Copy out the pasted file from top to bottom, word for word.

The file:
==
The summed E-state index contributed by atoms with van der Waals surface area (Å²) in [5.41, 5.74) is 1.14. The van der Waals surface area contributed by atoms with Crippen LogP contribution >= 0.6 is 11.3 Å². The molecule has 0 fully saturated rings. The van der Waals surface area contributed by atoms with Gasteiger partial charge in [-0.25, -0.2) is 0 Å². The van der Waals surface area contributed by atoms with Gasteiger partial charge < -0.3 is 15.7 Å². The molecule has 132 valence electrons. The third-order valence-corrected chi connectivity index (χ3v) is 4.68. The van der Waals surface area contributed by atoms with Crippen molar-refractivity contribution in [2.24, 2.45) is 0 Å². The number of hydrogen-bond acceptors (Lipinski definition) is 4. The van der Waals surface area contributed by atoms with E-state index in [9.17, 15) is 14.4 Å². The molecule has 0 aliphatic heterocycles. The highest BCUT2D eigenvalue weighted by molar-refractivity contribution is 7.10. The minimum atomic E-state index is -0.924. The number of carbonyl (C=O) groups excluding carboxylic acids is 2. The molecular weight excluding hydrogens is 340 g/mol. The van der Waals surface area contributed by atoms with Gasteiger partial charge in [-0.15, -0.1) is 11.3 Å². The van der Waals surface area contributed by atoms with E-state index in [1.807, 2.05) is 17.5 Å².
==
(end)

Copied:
The summed E-state index contributed by atoms with van der Waals surface area (Å²) in [5.41, 5.74) is 1.14. The van der Waals surface area contributed by atoms with Crippen LogP contribution >= 0.6 is 11.3 Å². The molecule has 0 fully saturated rings. The van der Waals surface area contributed by atoms with Gasteiger partial charge in [-0.25, -0.2) is 0 Å². The van der Waals surface area contributed by atoms with Gasteiger partial charge < -0.3 is 15.7 Å². The molecule has 132 valence electrons. The third-order valence-corrected chi connectivity index (χ3v) is 4.68. The van der Waals surface area contributed by atoms with Crippen molar-refractivity contribution in [2.24, 2.45) is 0 Å². The number of hydrogen-bond acceptors (Lipinski definition) is 4. The van der Waals surface area contributed by atoms with E-state index in [9.17, 15) is 14.4 Å². The molecule has 0 aliphatic heterocycles. The highest BCUT2D eigenvalue weighted by molar-refractivity contribution is 7.10. The minimum atomic E-state index is -0.924. The number of carbonyl (C=O) groups excluding carboxylic acids is 2. The molecular weight excluding hydrogens is 340 g/mol. The van der Waals surface area contributed by atoms with Gasteiger partial charge in [-0.15, -0.1) is 11.3 Å². The van der Waals surface area contributed by atoms with E-state index in [1.807, 2.05) is 17.5 Å².